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Seeing Double? Brain Injury Could Be Cause

Ophthamologist Air Force Maj. Thuy Tran evaluates a patient during an eye exam. (U.S. Air Force photo by Tech. Sgt. John Hughel)

Vision problems are common symptoms of traumatic brain injury (TBI). Sometimes, they can have a major impact on your quality of life. In fact, an estimated 60 percent of people with TBI have vision issues that may affect their professional and academic performance.

Car accidents, blunt force trauma and other possible traumatic events may lead to swelling in the brain. This can cause problems with vision or eye coordination. Visual problems after a TBI often affect eye coordination and can be difficult to diagnose, especially when there is no loss of clear vision or other outward sign of injury.

If you have any of these symptoms after a TBI, you may have a vision problem:

Vision Treatment Following TBI

Katie Stout, director of clinical affairs for Defense and Veterans Brain Injury Center (DVBIC), said specialized treatment is available for TBI-related vision challenges.

“These conditions often require specialty evaluation and treatment,” she said.

Specialty eye providers can prescribe corrective lenses, prisms, tints and rehabilitative therapy for TBI-related eye problems.

Dr. Felix Barker, an optometrist and associate director of research at the Defense Department Vision Center of Excellence, said appropriate specialty eye evaluation and care is a high priority when recovering from a TBI.

“Undiagnosed TBI visual coordination problems can affect near vision tasks such as reading, frustrating reintegration to normal work activities,” Barker said. “These silent visual effects of TBI may be inaccurately attributed to PTSD and cognitive problems often seen with TBI. Specialty eye evaluation and care is essential.”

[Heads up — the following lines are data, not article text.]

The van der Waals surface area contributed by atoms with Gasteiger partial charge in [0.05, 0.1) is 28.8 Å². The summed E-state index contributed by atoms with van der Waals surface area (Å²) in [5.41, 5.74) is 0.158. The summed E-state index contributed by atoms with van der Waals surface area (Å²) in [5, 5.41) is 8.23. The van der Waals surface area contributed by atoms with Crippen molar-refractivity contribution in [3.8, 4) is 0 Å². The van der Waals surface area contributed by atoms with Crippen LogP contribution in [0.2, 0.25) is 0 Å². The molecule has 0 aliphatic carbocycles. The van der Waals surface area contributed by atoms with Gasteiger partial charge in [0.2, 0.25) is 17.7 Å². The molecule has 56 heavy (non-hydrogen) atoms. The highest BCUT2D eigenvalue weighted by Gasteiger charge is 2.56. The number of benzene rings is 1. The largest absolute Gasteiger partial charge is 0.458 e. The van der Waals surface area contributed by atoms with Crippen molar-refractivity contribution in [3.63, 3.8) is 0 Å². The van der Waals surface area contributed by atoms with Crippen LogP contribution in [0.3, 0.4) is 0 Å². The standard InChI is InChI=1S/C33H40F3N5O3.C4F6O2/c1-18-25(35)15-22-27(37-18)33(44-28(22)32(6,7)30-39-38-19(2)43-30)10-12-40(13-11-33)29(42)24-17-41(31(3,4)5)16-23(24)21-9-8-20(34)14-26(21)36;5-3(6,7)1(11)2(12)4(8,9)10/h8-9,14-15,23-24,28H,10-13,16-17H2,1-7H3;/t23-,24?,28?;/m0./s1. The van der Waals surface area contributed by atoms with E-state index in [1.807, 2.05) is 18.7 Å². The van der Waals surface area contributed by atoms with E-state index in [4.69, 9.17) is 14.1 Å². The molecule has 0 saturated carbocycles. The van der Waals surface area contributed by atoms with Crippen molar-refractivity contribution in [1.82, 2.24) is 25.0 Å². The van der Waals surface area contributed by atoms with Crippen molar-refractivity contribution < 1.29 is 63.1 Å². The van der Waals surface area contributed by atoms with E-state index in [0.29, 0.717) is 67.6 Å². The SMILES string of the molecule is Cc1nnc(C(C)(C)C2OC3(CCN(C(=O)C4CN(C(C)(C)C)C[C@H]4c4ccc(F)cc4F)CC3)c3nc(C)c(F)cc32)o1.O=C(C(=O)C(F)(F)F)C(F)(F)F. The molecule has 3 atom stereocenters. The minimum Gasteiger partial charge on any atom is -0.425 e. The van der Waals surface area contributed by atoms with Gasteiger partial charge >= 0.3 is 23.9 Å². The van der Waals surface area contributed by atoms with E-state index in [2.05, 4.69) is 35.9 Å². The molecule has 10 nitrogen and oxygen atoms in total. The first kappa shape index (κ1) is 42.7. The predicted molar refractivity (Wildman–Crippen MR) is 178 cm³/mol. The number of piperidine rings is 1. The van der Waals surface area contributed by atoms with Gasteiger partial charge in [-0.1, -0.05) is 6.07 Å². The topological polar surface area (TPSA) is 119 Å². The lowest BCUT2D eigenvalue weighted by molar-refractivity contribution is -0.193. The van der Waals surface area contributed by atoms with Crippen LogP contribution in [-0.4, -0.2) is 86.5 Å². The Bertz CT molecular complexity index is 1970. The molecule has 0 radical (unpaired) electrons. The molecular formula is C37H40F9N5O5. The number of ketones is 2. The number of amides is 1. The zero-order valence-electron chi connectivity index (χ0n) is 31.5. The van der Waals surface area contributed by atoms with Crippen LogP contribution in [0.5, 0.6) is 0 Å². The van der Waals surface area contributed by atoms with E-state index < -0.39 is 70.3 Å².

If you recently experienced a TBI and notice problems with your vision, discuss the issue with your health care provider. Depending on the nature of the TBI and resulting vision symptoms, a health care provider may refer you to a specialist.

Comments (4)

  • Victor 26 Jan

    I suffered all of these symptoms plus extreme fever of 106+, convulsions, and COMA one year after Vietnam and 2 months after my discharge, but the VA examiners at Kansas City VA Hospital want to blame it all on child hood injuries. IT DOES NOT TO THE VA THAT THE FACTS ARE I WAS HOSPITALIZED A MONTH IN VIETNAM FOR EXPOSURE TO SOMETHING NONE OF THE DOCTORS COULD DIAGNOSE. I had PERMANENT DAMAGE from it and was issued a P-3 permanent profile due to the defects, and was nondelpoyable deployable, but all the MEDICAL TREATMENT RECORDS were HIDDEN OR DESTROYED INTENTIONALLY. The Agent Orange SCANDAL was in effect when i was DENIED SERVICE CONNECTION and ALL MEDICAL CARE, declaring "it does not cause any disabilities", but I was EVACUATED OUT OF VIETNAM for "Exposure to what". """What about the P-3 PERMANENT PROFILE and HOSPITALIZATION IN VIETNAM IN NOT SERVICE CONNECTED"""????? WHY AM I FED FULL OF BILLSH!T since June 1971???
  • Victor 26 Jan

    I appreciate this information in the article confirming exactly one one of my conditions I developed after Vietnam and before I was honorably discharged. COMA followed two months after I was released and has caused several strokes and a brain hypodensity, but the VA denies all the STRS. It denies I made any complaints, got any treatments, and there is no records supporting my claims, but I have a handful from Vietnam, a permanent profile on DA3349 for defects incurred in Vietnam in the line of duty, but Waco Texas denies what I have in my hands. Your article is correct, but veterans are denied for these conditions, even when exposed to dioxin.
  • Donnie Starnes 27 Jan

    I suffered a TBI in July"69, & Have PTSD ! Most days are Fine ,but sometimes Have Floaters & Double Vision. I had to get help from Son & Wife to get to bed one night Dizziness was so bad. I was wondering if it could be from TBI so many years ago ?
  • DCoE Public Affairs 13 Feb

    Donnie, we recommend you check in with your physician and share your concerns. Make sure you share your history of TBI and PTSD.

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